For some time now, Barack Obama and his apologists have trumpeted slowing healthcare costs as somehow…
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Sticker Shock: Healthcare Spending Spikes As ObamaCare Takes Effect

For some time now, Barack Obama and his apologists have trumpeted slowing healthcare costs as somehow attributable to ObamaCare.  Never mind that the declines predated Obama's election, and that even The Washington Post gave him three Pinocchios in its Fact Checker analysis of this claim on November 5 of last year:

Healthcare inflation has gone down every single year since the law [ObamaCare] passed, so that we now have the lowest increase in healthcare costs in 50 years - which is saving us about $180 billion in reduced overall costs to the federal government and in the Medicare program."

To illustrate how he played the role of rooster taking credit for the sunrise, healthcare cost inflation reached 7% in 2003, but plummeted to approximately 2% before Obama even took office.…[more]

July 31, 2015 • 10:02 am

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Bush’s Successful “Policies of the Past” Print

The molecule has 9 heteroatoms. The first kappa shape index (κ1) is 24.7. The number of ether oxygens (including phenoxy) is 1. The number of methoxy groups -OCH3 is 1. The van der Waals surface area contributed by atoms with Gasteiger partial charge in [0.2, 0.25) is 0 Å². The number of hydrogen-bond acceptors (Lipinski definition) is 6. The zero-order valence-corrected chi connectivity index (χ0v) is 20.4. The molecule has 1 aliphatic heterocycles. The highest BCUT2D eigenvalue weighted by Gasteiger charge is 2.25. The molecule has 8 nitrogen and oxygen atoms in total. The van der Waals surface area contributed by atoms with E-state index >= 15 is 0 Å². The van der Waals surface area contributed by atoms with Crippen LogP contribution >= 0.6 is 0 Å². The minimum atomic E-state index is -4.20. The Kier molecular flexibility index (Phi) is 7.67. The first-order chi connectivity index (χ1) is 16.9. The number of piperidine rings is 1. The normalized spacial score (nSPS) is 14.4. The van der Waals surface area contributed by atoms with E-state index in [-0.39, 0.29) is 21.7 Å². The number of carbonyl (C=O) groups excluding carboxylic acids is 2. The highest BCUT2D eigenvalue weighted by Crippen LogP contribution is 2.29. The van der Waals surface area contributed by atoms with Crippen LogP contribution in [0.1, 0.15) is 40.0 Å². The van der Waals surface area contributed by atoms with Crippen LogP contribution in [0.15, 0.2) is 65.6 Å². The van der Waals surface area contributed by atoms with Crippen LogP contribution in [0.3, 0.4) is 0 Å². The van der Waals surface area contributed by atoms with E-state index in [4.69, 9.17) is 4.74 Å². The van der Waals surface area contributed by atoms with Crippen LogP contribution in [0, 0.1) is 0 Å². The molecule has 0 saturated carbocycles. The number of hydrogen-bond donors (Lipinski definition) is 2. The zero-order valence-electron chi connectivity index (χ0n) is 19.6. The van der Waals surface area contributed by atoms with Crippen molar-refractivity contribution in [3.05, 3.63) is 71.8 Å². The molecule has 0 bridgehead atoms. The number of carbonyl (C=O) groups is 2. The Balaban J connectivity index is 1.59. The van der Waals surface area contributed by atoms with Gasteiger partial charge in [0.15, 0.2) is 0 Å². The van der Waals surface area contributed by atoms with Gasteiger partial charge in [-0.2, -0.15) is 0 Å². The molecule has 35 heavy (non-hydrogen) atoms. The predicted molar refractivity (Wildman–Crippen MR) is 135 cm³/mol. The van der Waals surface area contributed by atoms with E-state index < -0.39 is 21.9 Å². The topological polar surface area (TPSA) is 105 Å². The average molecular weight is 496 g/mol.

By Quin Hillyer
Thursday, October 18 2012
The more the truth emerges about Bush’s successes, the less successful Barack Obama can be in using his stale lines blaming 'the failed policies of the past.'

Now is a time not to bury George W. Bush, but to praise him.

One of Governor Mitt Romney’s best answers in Tuesday night’s debate came when he was asked to differentiate himself from former President Bush. Romney correctly and effectively distanced himself from Bush’s deficit spending, believably pledged to do more to encourage fossil-fuels production than Bush did and pronounced himself less interested in protecting “big business” than Republicans at times had been, instead wanting to focus on small business growth. He also gained crucial political points (even if his policy approach here is debatable) by saying he would be “tougher on China” than Bush was.

On some of these and other fronts, President Bush does merit criticism. In many ways, his was not a model presidency – and I, for one, aimed a number of (constructively) negative assessments in his direction. On the other hand, Bush has served far too much as a punching bag for the past four years, when the truth is that he did much that was admirable, honorable and successful, and when other things he attempted were wise and valiant initiatives. On the whole, Bush’s achievements outweighed his demerits.